Cooperative federalism was a response to specific policy changes that took place in the past including market failure, racism, postwar affluence, individual rights, environmentalism, and urban poverty. For instance, the idea that the federal government should do more to aid state and local governments had achieved considerable legitimacy as a reaction to the market failures of 1929. The electorate called for a strong national government to protect the people from the ills of capitalism (Kincaid 141). The same went for the other policies as the various challenges led the people to believe that cooperative federalism would help in tackling things like racism, urban poverty, pollution, and a better guarantee of individual rights. All these challenges needed the cooperation of states under the umbrella of the national government to tackle them and this led to the growth of the power of the national government. States could hardly stand on anything other than cooperative federalism especially considering that the federal government was offering incentives for cooperation.
The Conditions That Turned Cooperative Federalism into Coercive Federalism
The conditions that turned cooperative federalism into coercive federalism include the decline of affluence and rise of resentment, the collapse of liberal conditions, the erosion of constitutional federalism and the centralization of power in the federal government after years of intergovernmental sharing. For example, public concern was raised after the realization that the 1981-82 recession was not so much a case of market failure but government failure, thereby undermining confidence in the national government in its ability to fine tune the economy. Moreover, with the expansion with the ushering in of the era of internationalized economy, the electorate soon found out that the national government had little influence on the economy just like the state government could not control the old nationalized economy (Kincaid 144). With the erosion of the conditions for cooperative federalism, coercive federalism was maintained through structural changes in the political system.
Why Competition and Dualism Is Seen As a Solution to Coercive Federalism
Competition and dualism are now proposed as a solution to coercive federalism that exists because it is able to encourage cooperation without resulting in driving out of equity. In short, competition and dualism are thought to cause a better mix of cooperation and competition in the federal system that can meet the public desires for efficiency and equity. The primary political objective of competition would be to prevent tyranny. On the other hand, dualism can be maintained by constitutional rules, voluntary federal and state restraint, and competitive intergovernmental processes (Kincaid 147). The dualism would give room to experimentation in federalism such as using the states as the laboratory for democratic evaluation as well as fail-safe redundancies. Dualism can also serve an accountability function by helping the electorate to fix responsibility for policies thereby allowing state and federal officials to watchdog each other among others.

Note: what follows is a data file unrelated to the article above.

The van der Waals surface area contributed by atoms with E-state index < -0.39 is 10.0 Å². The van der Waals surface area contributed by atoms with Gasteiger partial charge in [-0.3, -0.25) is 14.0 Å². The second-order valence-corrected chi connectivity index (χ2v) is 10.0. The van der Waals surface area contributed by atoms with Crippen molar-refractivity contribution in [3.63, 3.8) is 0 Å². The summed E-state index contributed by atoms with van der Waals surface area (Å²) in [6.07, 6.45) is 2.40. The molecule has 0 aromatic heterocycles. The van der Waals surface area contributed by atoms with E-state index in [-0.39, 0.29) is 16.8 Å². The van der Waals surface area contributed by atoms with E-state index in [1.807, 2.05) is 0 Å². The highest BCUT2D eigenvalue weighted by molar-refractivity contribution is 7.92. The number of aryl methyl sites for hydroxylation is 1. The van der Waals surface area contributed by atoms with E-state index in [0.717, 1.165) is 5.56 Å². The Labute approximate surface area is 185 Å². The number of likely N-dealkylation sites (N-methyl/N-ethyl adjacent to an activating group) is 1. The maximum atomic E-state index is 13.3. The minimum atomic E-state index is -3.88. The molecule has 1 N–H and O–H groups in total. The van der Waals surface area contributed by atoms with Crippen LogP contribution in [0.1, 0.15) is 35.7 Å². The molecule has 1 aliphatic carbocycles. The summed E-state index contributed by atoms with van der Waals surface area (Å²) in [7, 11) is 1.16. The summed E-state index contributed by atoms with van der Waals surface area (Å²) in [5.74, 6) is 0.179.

The Obstacles to This Form of Federalism
One of the obstacles to competition and dualism is the realization by the conservatives that federal power can serve their purposes while the liberals discover that states' rights can serve their objectives too in the form of state-court protections of individual rights under the "new judicial federalism." Another obstacle is the breakdown of the old ideological dichotomy between an inherently progressive federal government and in intrinsically backward state government might make federalism safe for a new consensus whereby cooperative equity, competitive efficiency, and dual accountability. Lastly, events taking place in other parts of the world may assist in consensus building (Kincaid 151). The belief or hope that a new form of federalism that is competitive and efficient can be found in the existing system stands as the obstacle to the federalism idea based on competition and dualism.
Word Count: 624
Kincaid, John. "From Cooperative to Coercive Federalism." The Annals of the American Academy of Political and Social Science 509 (1990): 139-152. www.jstor.org/stable/1046444.
Cite this page
Free Essay: How Cooperative Federalism Was a Response to Specific Policy Challenges. (2022, Feb 23). Retrieved from https://speedypaper.com/essays/how-cooperative-federalism-was-a-response-to-specific-policy-challenges
If you are the original author of this essay and no longer wish to have it published on the SpeedyPaper website, please click below to request its removal:
- Free Essay: Data Breach Preparation and Response
- Argumentative Essay Sample
- "We First: How Brands And Consumers Use Social Media To Build A Better World" by Simon Mainwaring
- Free Essay Example about Military Robots on the Grounds
- Political Science Essay on Civil Liberties and Civil Rights
- Free Essay Comparing the Federal Constitution and the Constitution of Georgia
- The Role of Registered Nurses in Healthcare Delivery in New Zealand - Paper Example